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Maine Senate President Seeks Resolution to Pirates' Dispute
11/05/2013   Reported By: Mal Leary

A Portland lawmaker has introduced legislation that he hopes could help resolve an ongoing dispute that prompted the Portland Pirates minor league hockey team to leave the Cumbeland County Civic Center and move to Lewiston for the season. Senate President Justin Alfond says the bill would allow large civic centers to share revenue from liquor sales with professional athletic teams. But as Mal Leary reports, Civic Center officials say there's more to the story than just a dispute over liquor revenues.

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After months of negotiations that grew very public, and very contentious, the Portland Pirates announced in September they were moving the hockey team to Lewiston this season.

After 20 years of the Pirates playing at the Cumberland County Civic Center, the controversy has stirred a lot of avid Pirates fans, including Senate President Justin Alfond, who has introduced a bill that he says will clarify Maine law on how revenue from liquor sales can be shared.

"Whoever owns the liquor license, right now under current law, cannot share any of that liquor license revenue with a non-holder of the liquor license," Alfond says. "So what this law - excuse me, what this bill - is trying to propose is to try to change that so there are more options."

Alfond says he has spoken with both Civic Center trustees and the Pirates, and is hopeful that the legislation will help restart talks that broke off after the Pirates filed suit against their long-time landlord.

"I hope that this legislation, even though it does not look like it will help this season for the Portland Pirates, will get both of them back to the table, negotiating on how to bring the Portland Pirates back to the Civic Center here in Portland."

Brian Petrovik, the managing owner of the Pirates, praises Alfond's efforts, and says he's hopeful it will lead to a re-opening of negotiations.

"It can certainly help clear the air and establish a much cleaner landscape for situations like this, not just for us but for other teams down the road," Petrovik says. "As far as it impacting the parties having a conversation, we hope that perhaps it will be an impetus to do that."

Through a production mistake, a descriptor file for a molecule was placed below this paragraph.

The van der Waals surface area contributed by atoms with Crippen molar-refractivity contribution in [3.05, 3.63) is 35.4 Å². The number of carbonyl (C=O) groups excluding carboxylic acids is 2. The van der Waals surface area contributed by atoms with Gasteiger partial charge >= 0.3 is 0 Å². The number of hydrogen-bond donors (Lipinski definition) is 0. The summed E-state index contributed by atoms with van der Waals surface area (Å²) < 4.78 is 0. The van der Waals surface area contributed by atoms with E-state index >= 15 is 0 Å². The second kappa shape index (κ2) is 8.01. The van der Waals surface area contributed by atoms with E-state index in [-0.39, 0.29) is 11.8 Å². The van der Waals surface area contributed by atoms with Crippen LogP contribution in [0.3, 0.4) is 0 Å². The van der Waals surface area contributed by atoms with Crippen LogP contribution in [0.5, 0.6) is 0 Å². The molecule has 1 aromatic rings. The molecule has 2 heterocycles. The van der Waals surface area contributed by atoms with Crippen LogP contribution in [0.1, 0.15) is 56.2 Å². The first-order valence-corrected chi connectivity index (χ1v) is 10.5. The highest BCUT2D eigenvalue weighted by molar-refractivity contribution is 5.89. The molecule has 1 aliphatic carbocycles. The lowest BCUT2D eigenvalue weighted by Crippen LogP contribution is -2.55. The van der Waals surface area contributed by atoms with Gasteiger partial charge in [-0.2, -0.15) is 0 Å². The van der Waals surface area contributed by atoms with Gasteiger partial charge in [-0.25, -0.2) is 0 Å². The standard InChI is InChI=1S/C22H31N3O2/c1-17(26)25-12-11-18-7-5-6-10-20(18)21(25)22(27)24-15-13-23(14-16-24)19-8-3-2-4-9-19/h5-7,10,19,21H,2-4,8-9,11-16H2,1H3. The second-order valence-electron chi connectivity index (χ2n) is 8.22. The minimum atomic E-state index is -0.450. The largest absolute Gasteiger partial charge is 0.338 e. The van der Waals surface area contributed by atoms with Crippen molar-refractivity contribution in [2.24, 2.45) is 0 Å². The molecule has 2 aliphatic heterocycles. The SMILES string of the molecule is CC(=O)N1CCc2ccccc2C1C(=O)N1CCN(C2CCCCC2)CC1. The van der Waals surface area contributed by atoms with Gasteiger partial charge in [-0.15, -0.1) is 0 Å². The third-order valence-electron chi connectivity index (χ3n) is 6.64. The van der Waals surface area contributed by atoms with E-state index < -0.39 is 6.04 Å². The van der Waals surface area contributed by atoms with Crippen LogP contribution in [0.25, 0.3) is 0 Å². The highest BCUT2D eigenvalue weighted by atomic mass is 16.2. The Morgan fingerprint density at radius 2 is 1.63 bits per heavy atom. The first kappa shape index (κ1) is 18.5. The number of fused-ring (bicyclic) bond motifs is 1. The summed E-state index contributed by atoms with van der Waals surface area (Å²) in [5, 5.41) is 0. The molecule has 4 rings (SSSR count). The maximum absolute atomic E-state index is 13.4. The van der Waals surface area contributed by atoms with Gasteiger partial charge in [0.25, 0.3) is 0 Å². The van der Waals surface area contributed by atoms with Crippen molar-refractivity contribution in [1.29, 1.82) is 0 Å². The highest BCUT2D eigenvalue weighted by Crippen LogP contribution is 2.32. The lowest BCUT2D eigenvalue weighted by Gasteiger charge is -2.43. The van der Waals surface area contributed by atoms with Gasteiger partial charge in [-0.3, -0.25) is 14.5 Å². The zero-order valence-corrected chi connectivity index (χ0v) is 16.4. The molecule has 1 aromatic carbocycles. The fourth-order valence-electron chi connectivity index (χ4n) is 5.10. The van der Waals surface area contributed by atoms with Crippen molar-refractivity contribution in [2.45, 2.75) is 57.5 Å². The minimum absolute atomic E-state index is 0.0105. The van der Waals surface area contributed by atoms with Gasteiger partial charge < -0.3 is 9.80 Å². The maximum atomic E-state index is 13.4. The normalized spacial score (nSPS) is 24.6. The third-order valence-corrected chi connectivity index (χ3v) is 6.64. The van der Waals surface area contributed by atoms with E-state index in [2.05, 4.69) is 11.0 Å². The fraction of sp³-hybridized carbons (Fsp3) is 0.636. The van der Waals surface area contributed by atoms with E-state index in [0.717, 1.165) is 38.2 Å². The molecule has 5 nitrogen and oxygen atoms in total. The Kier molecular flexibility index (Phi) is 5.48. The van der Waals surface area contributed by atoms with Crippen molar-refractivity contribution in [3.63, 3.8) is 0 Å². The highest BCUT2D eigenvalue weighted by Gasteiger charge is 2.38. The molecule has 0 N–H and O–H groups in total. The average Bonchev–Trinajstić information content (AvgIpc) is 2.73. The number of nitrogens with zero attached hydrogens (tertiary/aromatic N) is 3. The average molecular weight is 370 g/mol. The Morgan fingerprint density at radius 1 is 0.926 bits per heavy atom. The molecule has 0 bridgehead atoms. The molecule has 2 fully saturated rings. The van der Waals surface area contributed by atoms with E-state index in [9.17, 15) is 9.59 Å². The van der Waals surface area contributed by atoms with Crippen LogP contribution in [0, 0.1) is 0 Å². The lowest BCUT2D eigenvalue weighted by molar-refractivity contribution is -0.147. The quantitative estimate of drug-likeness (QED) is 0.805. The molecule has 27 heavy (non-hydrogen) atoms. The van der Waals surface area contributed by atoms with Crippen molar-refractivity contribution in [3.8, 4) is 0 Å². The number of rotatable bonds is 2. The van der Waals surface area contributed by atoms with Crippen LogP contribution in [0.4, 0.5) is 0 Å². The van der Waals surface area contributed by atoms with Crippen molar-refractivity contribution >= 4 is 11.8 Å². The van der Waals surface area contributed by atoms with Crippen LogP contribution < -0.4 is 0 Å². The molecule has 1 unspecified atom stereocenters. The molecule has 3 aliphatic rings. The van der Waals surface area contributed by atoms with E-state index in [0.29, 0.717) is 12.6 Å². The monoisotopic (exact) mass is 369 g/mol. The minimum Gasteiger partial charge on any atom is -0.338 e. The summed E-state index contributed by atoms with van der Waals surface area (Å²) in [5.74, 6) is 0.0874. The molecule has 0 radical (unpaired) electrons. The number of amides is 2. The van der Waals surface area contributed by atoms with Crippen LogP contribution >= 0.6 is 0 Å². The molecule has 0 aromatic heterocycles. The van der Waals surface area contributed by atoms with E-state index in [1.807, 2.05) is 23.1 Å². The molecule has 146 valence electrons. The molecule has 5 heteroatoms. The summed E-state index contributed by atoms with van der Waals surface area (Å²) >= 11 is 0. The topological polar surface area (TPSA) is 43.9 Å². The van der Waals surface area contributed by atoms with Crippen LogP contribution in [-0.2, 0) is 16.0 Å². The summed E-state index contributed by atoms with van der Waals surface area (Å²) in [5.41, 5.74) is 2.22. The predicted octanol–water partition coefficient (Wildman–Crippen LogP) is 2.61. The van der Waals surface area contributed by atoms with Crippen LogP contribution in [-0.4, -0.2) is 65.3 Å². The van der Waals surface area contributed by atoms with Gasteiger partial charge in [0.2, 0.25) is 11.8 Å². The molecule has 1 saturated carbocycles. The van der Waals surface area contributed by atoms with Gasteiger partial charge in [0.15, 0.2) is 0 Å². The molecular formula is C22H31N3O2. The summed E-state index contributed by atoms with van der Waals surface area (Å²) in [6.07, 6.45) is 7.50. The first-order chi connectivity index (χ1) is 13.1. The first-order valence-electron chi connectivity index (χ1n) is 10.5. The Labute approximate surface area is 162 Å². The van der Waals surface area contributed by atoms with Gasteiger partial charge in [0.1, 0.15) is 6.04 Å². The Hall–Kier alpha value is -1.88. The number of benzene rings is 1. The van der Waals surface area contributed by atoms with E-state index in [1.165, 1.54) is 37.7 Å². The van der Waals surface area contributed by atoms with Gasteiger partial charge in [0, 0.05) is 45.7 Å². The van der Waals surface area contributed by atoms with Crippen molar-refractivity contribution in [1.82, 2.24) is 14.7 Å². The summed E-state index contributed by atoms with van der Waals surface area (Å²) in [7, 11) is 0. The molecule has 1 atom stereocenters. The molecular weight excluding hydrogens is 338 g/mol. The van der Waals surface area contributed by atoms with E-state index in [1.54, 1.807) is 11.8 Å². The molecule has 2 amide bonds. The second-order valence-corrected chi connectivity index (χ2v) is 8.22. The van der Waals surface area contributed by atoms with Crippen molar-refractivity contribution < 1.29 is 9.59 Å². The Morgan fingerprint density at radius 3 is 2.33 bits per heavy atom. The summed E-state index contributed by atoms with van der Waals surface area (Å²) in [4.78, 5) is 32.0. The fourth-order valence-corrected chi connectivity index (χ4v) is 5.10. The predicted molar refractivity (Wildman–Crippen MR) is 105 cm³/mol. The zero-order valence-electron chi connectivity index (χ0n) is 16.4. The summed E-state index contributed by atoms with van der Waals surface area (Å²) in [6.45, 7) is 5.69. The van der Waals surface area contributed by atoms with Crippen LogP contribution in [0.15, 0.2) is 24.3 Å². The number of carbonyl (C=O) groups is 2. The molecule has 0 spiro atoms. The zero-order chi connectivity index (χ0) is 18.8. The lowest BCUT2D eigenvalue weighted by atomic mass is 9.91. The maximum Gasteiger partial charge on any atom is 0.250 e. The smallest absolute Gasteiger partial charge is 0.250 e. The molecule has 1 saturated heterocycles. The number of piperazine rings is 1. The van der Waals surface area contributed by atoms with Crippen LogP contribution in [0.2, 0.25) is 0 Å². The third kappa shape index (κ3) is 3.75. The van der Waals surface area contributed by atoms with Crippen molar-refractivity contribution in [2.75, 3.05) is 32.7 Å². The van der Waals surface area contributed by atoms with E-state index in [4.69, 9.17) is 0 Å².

But Neal Pratt, chairman of the Civic Center board of trustees, says the pending lawsuit brought by the Pirates is the real issue, and that with the matter in the courts, there is little he can say.

"I wouldn't offer a comment one way or the other, in terms of impact on - you know, what impact it could have," Pratt says. "I think the lawsuit is the pending status between the Pirates and the Civic Center with regard to that process."

Pratt does say that the sharing of liquor revenues is only one of the on going issues, and that Alfond's bill, if passed, would not solve all of the problems.

"I think in terms of the resolution that the board passed back in April that at least contemplated future negotiations, I think it was contemplated as one of the possible items to share revenues, including liquor revenues," Pratt says.

Other issues include naming rights for facilities within the Civic Center - such as luxury suites - and advertising revenue from the signs placed throughout the facility.

But Pirates Manager Brian Petrovik says the sharing of liquor revenues was the issue that caused a breakdown in negotiations, and that Alfond's bill could pave the way for an agreement.

"I think representing it or characterizing it as a key issue I think is accurate," he says. "There were a couple of other issues that I don't think were as important, but certainly from a mathematical and economic perspective, the interpretation from the liquor commission certainly was a change in the way we had negotiated the numbers, that's for sure."

Alfond hopes talks can resume if lawmakers pass his legislation when they reconvene in January.


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